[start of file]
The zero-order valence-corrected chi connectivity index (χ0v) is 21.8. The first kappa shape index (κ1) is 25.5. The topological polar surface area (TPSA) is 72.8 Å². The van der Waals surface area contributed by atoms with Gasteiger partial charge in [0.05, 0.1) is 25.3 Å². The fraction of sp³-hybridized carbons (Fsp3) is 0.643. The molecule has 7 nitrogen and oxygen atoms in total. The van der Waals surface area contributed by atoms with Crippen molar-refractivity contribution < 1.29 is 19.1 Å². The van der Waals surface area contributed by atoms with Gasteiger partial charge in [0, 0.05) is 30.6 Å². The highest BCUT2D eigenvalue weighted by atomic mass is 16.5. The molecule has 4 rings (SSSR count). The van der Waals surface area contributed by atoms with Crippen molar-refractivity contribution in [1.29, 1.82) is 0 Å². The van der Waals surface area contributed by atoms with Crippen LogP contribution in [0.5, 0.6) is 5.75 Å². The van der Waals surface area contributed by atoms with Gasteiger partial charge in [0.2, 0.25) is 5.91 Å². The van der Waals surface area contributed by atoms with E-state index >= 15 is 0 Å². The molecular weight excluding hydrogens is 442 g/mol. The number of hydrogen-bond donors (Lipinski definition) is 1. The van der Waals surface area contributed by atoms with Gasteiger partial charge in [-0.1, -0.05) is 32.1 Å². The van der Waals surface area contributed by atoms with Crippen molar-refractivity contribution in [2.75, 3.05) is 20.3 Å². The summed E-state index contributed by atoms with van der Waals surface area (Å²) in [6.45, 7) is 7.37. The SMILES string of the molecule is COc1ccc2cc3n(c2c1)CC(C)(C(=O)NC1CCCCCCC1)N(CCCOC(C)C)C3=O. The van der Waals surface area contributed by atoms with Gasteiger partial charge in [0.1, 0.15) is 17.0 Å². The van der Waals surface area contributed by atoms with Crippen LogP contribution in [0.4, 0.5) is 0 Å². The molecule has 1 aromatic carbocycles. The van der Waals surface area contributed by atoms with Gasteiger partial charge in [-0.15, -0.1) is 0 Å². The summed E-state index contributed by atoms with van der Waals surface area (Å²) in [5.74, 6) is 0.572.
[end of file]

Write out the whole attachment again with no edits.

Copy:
The zero-order valence-corrected chi connectivity index (χ0v) is 21.8. The first kappa shape index (κ1) is 25.5. The topological polar surface area (TPSA) is 72.8 Å². The van der Waals surface area contributed by atoms with Gasteiger partial charge in [0.05, 0.1) is 25.3 Å². The fraction of sp³-hybridized carbons (Fsp3) is 0.643. The molecule has 7 nitrogen and oxygen atoms in total. The van der Waals surface area contributed by atoms with Crippen molar-refractivity contribution < 1.29 is 19.1 Å². The van der Waals surface area contributed by atoms with Gasteiger partial charge in [0, 0.05) is 30.6 Å². The highest BCUT2D eigenvalue weighted by atomic mass is 16.5. The molecule has 4 rings (SSSR count). The van der Waals surface area contributed by atoms with Crippen molar-refractivity contribution in [1.29, 1.82) is 0 Å². The van der Waals surface area contributed by atoms with Crippen LogP contribution in [0.5, 0.6) is 5.75 Å². The van der Waals surface area contributed by atoms with Gasteiger partial charge in [0.2, 0.25) is 5.91 Å². The van der Waals surface area contributed by atoms with E-state index >= 15 is 0 Å². The molecular weight excluding hydrogens is 442 g/mol. The number of hydrogen-bond donors (Lipinski definition) is 1. The van der Waals surface area contributed by atoms with Gasteiger partial charge in [-0.1, -0.05) is 32.1 Å². The van der Waals surface area contributed by atoms with Crippen molar-refractivity contribution in [2.75, 3.05) is 20.3 Å². The summed E-state index contributed by atoms with van der Waals surface area (Å²) in [6.45, 7) is 7.37. The SMILES string of the molecule is COc1ccc2cc3n(c2c1)CC(C)(C(=O)NC1CCCCCCC1)N(CCCOC(C)C)C3=O. The van der Waals surface area contributed by atoms with Gasteiger partial charge in [0.1, 0.15) is 17.0 Å². The van der Waals surface area contributed by atoms with Crippen LogP contribution in [0.4, 0.5) is 0 Å². The molecule has 1 aromatic carbocycles. The van der Waals surface area contributed by atoms with Gasteiger partial charge in [-0.15, -0.1) is 0 Å². The summed E-state index contributed by atoms with van der Waals surface area (Å²) in [5.74, 6) is 0.572.